The Role of Cxcr4 in Hippocampal Neurogenesis and Cerebellar Development

Project: National Science and Technology CouncilNational Science and Technology Council Academic Grants

Project Details


SDF-1/CXCR4 signaling plays an important role in a number of processes, including the entry of T cell-tropic HIV into lymphocytes, cancer progression, and homing hematopoietic stem cells. CXCR4 is also expressed in the developmental brain. In the postnatal brain, CXCR4 is expressed in the hippocampus, subventriclar zone, and cerebellum. Several studies have already demonstrated the importance CXCR4 in the cerebellar and hippocampal development in the embryo. However, the function of CXCR4 in the postnatal brain is still poorly understood because the CXCR4 knockout mice is embryonic lethal. In this project, we used Cre/Lox strategy to delete CXCR4 gene in central nervous system. We bred CXCR4 flox mice with SOX1-Cre mice, which are viable and allows us to study the role of CXCR4 during development and in the adult brain. First of all, the most obvious phenotype we detected in the brain is the ectopic cells in the cerebellum. Thus, my first aim is to investigate the phenotypes and genes involved in the cerebellar development in the CXCR4 null mice. To find out the genes involved in this process, we are going to use gene expression microarray to detect the expression profile in P2 cerebellum, and confirm them by in situ hybridization. We will then use Weighted Gene Co-Expression Network Analysis ((WGCNA) to find the network and linkage of these candidate genes. Next, we are going to investigate the histology of cerebellum in the CXCR4 null mice. To do so, we will use a variety staining meothods, such as Golgi staining, Gallyas sliver staining, and Dil tracing, and immunostaining for Calbindin antibody to assess the density of dendrite and axon projection of Purkinje cells. To get a quantitative analysis of cells that commit to a neuronal fate and migrates to their final destination, we are going to conduct a birthdating experiment. BrdU will be given and labeled dividing cells in E15, E17, E19, the brain tissue will be harvested at P30. For the last part of this aim, we will assess animal behavior linked to cerebellar function, such as locomotion activity, rotarod, exercise learning, and mesh grip test. In the second aim of this project, we are going to investigate the adult neurogenesis in the subventricular zone and hippocampus. CXCR4 is expressed in these two regions, where adult neuroegnesis occurs, and it colocalized with BrdU-labeled postive cells in the adult brain. This implies another role CXCR4 in adult brain is regulating neuroegnesis. To avoid the developmental deficit in neuronal migration which may affect adult neuroegensis, we will also cross CXCR4 flox mice with GLAST-CreERT2 mice to generate tamoxifen-inducible knockout mice, so we can delete the CXCR4 gene in the progenitor cells in adult mice. We will then do a series of staining by to detect proliferating, differentiating, and mature neuronal cells. This inducible knockout strategy would allow us to measure the impact of CXCR4 in adult neuroegnesis in a more specific way. In addition CXCR4 has been suggested to be critical for neuronal migration and neurogenesis in the ischemic brain. Thus, we will explore this by using CXCR4 null mice to examine neuronal migration and neurogenesis from the subventricular zone after ischemia surgery in the CXCR4 null mice.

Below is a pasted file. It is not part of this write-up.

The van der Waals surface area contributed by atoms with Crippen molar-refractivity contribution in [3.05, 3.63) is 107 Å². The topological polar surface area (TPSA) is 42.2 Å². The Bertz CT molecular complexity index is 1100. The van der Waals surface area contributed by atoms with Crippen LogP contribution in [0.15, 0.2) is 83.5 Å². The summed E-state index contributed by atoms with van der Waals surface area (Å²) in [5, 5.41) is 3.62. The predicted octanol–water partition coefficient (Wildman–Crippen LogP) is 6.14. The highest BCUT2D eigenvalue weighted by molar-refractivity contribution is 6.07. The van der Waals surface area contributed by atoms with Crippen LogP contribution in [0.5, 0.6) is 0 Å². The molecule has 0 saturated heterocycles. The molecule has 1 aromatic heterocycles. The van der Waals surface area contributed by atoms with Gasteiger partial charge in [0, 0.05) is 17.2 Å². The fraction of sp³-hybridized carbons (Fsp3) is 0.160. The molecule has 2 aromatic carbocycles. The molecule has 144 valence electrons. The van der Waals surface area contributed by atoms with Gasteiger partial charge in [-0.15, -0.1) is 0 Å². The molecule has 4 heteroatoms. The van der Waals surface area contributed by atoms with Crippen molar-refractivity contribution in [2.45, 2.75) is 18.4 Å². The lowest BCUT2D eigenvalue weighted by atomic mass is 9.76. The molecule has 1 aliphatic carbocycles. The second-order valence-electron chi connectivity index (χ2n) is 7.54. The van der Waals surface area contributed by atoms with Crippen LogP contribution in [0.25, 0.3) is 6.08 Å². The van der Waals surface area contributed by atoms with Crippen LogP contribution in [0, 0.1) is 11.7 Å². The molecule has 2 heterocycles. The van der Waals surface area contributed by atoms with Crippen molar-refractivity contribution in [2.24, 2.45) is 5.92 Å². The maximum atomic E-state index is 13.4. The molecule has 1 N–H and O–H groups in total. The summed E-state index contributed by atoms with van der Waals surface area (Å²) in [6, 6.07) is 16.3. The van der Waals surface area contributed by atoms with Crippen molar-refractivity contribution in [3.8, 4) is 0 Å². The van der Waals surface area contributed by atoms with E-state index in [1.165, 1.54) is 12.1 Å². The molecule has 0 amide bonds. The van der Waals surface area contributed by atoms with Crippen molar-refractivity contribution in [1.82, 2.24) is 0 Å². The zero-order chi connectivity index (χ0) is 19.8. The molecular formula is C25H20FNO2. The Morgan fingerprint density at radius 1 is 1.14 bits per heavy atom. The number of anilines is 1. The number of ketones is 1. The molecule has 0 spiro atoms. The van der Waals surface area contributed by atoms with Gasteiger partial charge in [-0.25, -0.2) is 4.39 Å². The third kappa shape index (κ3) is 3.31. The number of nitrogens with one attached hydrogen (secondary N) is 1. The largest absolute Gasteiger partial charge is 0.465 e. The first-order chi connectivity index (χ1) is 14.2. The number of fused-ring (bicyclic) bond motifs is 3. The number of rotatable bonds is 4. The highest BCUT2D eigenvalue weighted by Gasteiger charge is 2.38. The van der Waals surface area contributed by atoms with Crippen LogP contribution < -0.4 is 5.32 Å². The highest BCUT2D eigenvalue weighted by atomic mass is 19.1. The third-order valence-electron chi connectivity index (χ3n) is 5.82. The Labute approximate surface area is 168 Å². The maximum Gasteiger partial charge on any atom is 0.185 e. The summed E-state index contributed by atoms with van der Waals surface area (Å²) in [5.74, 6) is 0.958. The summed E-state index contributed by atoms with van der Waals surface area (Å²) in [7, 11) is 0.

Project IDs

Project ID:PC10108-0914
External Project ID:NSC101-2320-B182-006-MY3
Effective start/end date01/08/1231/07/13


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